Opposition parties on Tuesday struggled to persuade Constitutional Court judges to rule on the conduct of National Assembly Speaker Baleka Mbete and President Jacob Zuma.
It was a battle of legal intellect in the highest court of the land –- on one side, gutsy lawyers representing the opposition and, on the other, a panel of 11 judges who took turns viciously dismantling the arguments before them.
It would be difficult to predict the outcome, but, either way, Zuma will most likely remain untouched.
'Why did you come here?'
Following a failed attempt to have Parliament impeach Zuma last year, the EFF, along with the United Democratic Movement, the Congress of the People and the DA, are now arguing for the Constitutional Court to assist in their efforts to get rid of the president.
The parties debated for the court to declare that Mbete failed to put in place appropriate mechanisms to scrutinise the president's violation of the Constitution in relation to the upgrading of his Nkandla homestead and to hold him accountable thereafter.
Advocates such as Tembeka Ngcukaitobi and Dali Mpofu also urged for the court to direct the National Assembly to convene a "fact-finding" inquiry into Zuma's conduct to determine whether he is guilty of an offence that warrants his impeachment.
But the judges did not take the debate lightly.
Chief Justice Mogoeng Mogoeng and his panel grilled Ngcukaitobi and Mpofu, demanding clarification on why the opposition parties brought their dispute to court when it could be resolved in the National Assembly.
"What is there to investigate? You have the benefit of [the] Public Protector's report and the pronouncement of this court ... What uncertainty do you want to clarify?" Mogoeng asked.
"Why don't you propose an ad hoc committee to [Mbete]? Why should the court do it?"
It was clear by Mogoeng's words that the court was reluctant to breach the separation of powers between the three arms of the state –- that being the legislative, judicial and executive branches.
The panel was unwavering, constantly bringing up the question of whether opposition parties had exhausted every avenue available to them within the prescripts of the National Assembly before seeking the court's intervention.
"Must we assume that 27 question-and-answer sessions were insufficient? That we must set up another platform for the same thing and it will get different results?" Mogoeng asked.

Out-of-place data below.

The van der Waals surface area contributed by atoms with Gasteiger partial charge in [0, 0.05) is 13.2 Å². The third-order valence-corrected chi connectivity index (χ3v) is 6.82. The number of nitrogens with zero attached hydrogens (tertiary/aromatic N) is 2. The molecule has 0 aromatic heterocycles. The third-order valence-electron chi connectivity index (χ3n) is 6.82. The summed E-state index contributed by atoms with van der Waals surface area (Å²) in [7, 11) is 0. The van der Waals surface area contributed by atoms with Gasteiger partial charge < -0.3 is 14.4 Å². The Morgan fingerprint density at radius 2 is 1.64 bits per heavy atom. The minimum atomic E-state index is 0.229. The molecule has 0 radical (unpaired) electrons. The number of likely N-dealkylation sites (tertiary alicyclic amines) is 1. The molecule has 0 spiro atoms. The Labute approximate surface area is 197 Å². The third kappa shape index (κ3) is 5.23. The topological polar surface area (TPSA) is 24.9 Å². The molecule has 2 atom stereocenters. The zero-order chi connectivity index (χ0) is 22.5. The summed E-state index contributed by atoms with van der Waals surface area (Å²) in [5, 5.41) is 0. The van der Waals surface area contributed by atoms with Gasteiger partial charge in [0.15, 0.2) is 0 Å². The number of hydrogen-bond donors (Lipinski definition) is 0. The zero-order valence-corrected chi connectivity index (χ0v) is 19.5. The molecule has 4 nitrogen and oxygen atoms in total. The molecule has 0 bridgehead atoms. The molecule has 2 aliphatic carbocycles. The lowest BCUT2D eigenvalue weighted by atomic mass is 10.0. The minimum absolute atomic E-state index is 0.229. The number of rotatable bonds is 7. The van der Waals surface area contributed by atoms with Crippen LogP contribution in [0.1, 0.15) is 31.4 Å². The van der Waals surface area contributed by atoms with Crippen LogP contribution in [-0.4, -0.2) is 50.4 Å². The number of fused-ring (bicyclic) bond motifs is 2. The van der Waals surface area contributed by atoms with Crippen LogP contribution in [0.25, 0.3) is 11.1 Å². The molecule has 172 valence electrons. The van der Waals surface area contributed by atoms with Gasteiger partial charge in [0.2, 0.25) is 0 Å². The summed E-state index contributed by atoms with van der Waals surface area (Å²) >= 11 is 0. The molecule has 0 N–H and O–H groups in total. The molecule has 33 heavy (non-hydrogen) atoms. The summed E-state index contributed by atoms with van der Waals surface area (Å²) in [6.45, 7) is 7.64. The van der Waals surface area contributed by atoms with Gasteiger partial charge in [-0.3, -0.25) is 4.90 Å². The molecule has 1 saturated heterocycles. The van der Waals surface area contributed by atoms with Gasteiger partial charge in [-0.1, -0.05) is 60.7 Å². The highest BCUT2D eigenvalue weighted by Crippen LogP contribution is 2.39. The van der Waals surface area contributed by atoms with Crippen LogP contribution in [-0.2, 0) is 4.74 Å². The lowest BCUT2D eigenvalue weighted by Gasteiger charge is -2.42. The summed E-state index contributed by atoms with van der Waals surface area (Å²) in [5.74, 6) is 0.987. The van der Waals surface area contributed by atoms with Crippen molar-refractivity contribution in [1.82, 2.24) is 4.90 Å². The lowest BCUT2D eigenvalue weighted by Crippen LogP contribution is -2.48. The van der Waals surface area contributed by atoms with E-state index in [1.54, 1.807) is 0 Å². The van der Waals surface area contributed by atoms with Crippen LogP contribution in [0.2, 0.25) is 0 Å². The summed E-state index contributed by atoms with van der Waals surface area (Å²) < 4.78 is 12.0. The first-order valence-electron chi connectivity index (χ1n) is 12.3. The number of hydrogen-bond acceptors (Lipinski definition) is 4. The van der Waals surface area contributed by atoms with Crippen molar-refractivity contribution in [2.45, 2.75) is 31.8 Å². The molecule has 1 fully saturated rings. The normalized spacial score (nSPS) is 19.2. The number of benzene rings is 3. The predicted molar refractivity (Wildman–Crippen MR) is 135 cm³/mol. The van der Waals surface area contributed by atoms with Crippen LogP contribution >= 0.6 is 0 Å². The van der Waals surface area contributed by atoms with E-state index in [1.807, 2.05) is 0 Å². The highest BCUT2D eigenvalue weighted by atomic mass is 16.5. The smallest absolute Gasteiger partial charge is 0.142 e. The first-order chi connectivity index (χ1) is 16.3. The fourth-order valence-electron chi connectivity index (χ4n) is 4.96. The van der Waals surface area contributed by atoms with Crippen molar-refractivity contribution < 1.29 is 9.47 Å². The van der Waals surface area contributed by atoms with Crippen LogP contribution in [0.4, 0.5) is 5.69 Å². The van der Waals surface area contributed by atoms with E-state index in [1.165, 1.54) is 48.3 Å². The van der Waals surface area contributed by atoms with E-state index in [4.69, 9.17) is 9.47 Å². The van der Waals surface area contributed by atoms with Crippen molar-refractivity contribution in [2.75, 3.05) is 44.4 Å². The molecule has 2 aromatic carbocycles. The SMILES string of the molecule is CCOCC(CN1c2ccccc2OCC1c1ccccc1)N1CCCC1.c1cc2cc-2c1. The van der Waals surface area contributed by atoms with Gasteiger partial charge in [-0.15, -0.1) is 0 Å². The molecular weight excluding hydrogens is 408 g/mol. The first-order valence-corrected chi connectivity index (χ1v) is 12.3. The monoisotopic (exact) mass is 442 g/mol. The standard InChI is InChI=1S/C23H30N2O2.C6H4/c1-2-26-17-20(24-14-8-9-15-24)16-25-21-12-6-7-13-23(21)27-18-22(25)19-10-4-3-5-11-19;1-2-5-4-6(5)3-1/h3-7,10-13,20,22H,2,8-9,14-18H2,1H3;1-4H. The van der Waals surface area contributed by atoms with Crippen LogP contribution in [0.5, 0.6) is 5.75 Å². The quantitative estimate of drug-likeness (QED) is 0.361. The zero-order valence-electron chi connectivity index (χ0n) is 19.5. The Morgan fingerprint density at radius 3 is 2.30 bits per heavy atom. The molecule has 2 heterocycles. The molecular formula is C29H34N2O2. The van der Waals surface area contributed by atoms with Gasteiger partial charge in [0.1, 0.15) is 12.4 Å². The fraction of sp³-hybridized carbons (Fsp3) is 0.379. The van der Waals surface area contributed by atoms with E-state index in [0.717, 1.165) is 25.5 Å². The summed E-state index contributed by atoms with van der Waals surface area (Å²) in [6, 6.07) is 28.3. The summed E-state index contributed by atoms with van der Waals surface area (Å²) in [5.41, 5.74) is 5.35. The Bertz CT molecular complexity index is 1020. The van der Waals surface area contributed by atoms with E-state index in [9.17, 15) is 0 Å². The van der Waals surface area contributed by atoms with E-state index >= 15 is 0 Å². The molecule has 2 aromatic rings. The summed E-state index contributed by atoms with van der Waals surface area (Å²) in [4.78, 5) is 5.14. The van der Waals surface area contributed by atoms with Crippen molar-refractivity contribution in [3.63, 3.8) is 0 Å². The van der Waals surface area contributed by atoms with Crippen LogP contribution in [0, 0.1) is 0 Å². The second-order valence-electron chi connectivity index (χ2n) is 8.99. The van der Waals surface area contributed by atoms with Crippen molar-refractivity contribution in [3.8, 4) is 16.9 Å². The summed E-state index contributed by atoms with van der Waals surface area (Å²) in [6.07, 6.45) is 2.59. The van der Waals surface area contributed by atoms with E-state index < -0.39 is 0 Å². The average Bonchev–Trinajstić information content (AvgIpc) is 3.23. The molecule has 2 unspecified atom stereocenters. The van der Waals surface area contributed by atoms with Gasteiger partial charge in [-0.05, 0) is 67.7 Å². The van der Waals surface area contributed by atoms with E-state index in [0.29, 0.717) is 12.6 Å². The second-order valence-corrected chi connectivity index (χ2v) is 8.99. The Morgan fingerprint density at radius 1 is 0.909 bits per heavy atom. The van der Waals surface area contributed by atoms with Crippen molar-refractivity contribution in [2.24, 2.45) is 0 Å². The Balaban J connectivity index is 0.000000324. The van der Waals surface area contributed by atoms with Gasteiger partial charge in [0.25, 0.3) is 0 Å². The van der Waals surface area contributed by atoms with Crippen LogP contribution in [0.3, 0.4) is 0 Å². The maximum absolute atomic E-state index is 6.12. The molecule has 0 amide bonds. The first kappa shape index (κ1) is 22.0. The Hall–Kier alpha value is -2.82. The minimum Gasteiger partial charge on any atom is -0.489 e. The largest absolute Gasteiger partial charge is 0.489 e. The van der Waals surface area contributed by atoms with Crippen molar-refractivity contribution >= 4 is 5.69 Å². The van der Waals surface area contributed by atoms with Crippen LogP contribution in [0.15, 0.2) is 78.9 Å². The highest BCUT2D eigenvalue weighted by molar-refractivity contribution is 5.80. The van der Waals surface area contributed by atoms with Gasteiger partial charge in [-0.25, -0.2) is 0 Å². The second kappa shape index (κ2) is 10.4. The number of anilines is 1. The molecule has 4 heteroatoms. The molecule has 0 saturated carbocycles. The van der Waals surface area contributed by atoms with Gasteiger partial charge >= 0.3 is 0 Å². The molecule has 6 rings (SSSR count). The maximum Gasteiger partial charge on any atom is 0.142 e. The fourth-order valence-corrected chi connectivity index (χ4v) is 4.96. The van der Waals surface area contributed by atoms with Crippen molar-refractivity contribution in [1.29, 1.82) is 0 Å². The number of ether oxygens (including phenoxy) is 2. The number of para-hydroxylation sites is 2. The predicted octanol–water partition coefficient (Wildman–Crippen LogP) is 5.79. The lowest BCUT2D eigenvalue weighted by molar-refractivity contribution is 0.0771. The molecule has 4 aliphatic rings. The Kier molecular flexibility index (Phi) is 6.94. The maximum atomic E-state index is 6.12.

But the opposition would not go silently.
"Those questions are monologues where you ask a question and you get a response. Nobody is going to switch off the mics in an inquiry. Nobody is going to call the white shirts in an inquiry. Both the magnitude and the number of question sessions are irrelevant if there is no substance to the findings," Mpofu argued.
The DA's Advocate Steven Budlender also argued for the court to give guidance on the issues that the National Assembly should consider in formulating legislation or rules pertaining to impeachment investigations and hearings.
The National Assembly, represented by Hamilton Maenetje, was clear in its response. It believes Mbete conducted herself within the prescripts of the Constitution and within her powers.
In its written submissions, the National Assembly outlined that questions were posed to Zuma and that motions of no confidence –- all of which unsuccessful -– were considered, debated and voted on.
"It is our submission that what appears to be at issue is the end-result of the vote, as opposed to the appropriateness of the mechanism adopted by the National Assembly," it said.
"In this regard, it is our submission that the National Assembly has demonstrably fulfilled its constitutional obligations in holding the president to account."
What does it mean for Number 1?
When the Constitutional Court ruled on the motion of no confidence being held by secret ballot, the National Assembly opted to remain impartial and handed over the decision to Mbete. But, what became clear was that the court wanted her to favour the interests of good governance over the interests of the ANC.
Although the court would not insist on the route Mbete had to take on the matter, their judgment was fairly expressive.
At the time, the chief justice began mostly by outlining the role of good governance within a constitutional democracy, saying public office bearers who occupy positions of authority have power -- power that comes with responsibilities -- and that is not to be used for the advancement of "personal or sectarian interests".
They put the decision in Mbete's hands while remaining objective, and, at the same time, they subtly hinted on which way they thought it should go.
Perhaps the same will be done now -– although it is difficult to say.
If the opposition parties lose, they would have to explore new ways to oust the president -– most of which they have already exhausted. This now seems like a last-ditch attempt.
But even if they succeed, and the court rules that an inquiry be held, it will give the opposition another chance to embarrass the president in Parliament. But that's as far as it will go.
For a successful impeachment, two-thirds of all MPs need to vote against Zuma, 60 more than required for a vote of no confidence. The task is therefore impossible.
Zuma's power and influence in the ANC should not be underestimated. It is doubtful that even damning evidence revealed in Parliament after an inquiry would persuade a substantial majority of ANC MPs to turn their backs on their president.